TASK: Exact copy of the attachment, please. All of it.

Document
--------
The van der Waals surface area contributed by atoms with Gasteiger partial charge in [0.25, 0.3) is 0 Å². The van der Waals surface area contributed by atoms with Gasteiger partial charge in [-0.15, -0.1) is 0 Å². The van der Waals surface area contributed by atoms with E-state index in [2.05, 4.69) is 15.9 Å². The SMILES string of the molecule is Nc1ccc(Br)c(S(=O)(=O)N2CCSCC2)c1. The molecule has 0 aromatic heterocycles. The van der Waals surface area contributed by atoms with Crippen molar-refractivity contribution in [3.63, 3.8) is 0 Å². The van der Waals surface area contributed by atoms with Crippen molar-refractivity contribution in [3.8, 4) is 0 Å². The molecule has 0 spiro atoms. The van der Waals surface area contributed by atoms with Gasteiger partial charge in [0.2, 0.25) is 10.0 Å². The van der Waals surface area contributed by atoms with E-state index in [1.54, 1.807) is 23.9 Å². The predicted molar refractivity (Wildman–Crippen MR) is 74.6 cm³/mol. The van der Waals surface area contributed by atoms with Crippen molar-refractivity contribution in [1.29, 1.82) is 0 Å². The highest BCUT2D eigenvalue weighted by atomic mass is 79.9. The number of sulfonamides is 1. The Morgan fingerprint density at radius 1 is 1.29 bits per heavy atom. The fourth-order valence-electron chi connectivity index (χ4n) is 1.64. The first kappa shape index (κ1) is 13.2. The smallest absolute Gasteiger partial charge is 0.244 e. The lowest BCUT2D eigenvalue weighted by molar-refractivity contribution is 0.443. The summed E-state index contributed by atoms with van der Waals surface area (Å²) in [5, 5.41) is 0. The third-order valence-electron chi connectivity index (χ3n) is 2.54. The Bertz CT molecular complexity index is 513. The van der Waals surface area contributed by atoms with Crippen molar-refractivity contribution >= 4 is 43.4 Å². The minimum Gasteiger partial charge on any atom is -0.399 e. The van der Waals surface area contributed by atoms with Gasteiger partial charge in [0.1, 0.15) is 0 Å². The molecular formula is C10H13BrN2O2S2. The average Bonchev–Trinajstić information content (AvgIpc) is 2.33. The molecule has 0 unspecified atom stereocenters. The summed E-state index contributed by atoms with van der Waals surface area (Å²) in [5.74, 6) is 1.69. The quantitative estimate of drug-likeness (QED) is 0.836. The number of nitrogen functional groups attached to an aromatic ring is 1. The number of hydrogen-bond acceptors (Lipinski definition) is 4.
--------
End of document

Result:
The van der Waals surface area contributed by atoms with Gasteiger partial charge in [0.25, 0.3) is 0 Å². The van der Waals surface area contributed by atoms with Gasteiger partial charge in [-0.15, -0.1) is 0 Å². The van der Waals surface area contributed by atoms with E-state index in [2.05, 4.69) is 15.9 Å². The SMILES string of the molecule is Nc1ccc(Br)c(S(=O)(=O)N2CCSCC2)c1. The molecule has 0 aromatic heterocycles. The van der Waals surface area contributed by atoms with Crippen molar-refractivity contribution in [3.63, 3.8) is 0 Å². The van der Waals surface area contributed by atoms with Crippen molar-refractivity contribution in [3.8, 4) is 0 Å². The molecule has 0 spiro atoms. The van der Waals surface area contributed by atoms with Gasteiger partial charge in [0.2, 0.25) is 10.0 Å². The van der Waals surface area contributed by atoms with E-state index in [1.54, 1.807) is 23.9 Å². The predicted molar refractivity (Wildman–Crippen MR) is 74.6 cm³/mol. The van der Waals surface area contributed by atoms with Crippen molar-refractivity contribution in [1.29, 1.82) is 0 Å². The highest BCUT2D eigenvalue weighted by atomic mass is 79.9. The number of sulfonamides is 1. The Morgan fingerprint density at radius 1 is 1.29 bits per heavy atom. The fourth-order valence-electron chi connectivity index (χ4n) is 1.64. The first kappa shape index (κ1) is 13.2. The smallest absolute Gasteiger partial charge is 0.244 e. The lowest BCUT2D eigenvalue weighted by molar-refractivity contribution is 0.443. The summed E-state index contributed by atoms with van der Waals surface area (Å²) in [5, 5.41) is 0. The third-order valence-electron chi connectivity index (χ3n) is 2.54. The Bertz CT molecular complexity index is 513. The van der Waals surface area contributed by atoms with Crippen molar-refractivity contribution >= 4 is 43.4 Å². The minimum Gasteiger partial charge on any atom is -0.399 e. The van der Waals surface area contributed by atoms with Gasteiger partial charge in [0.1, 0.15) is 0 Å². The molecular formula is C10H13BrN2O2S2. The average Bonchev–Trinajstić information content (AvgIpc) is 2.33. The molecule has 0 unspecified atom stereocenters. The summed E-state index contributed by atoms with van der Waals surface area (Å²) in [5.74, 6) is 1.69. The quantitative estimate of drug-likeness (QED) is 0.836. The number of nitrogen functional groups attached to an aromatic ring is 1. The number of hydrogen-bond acceptors (Lipinski definition) is 4.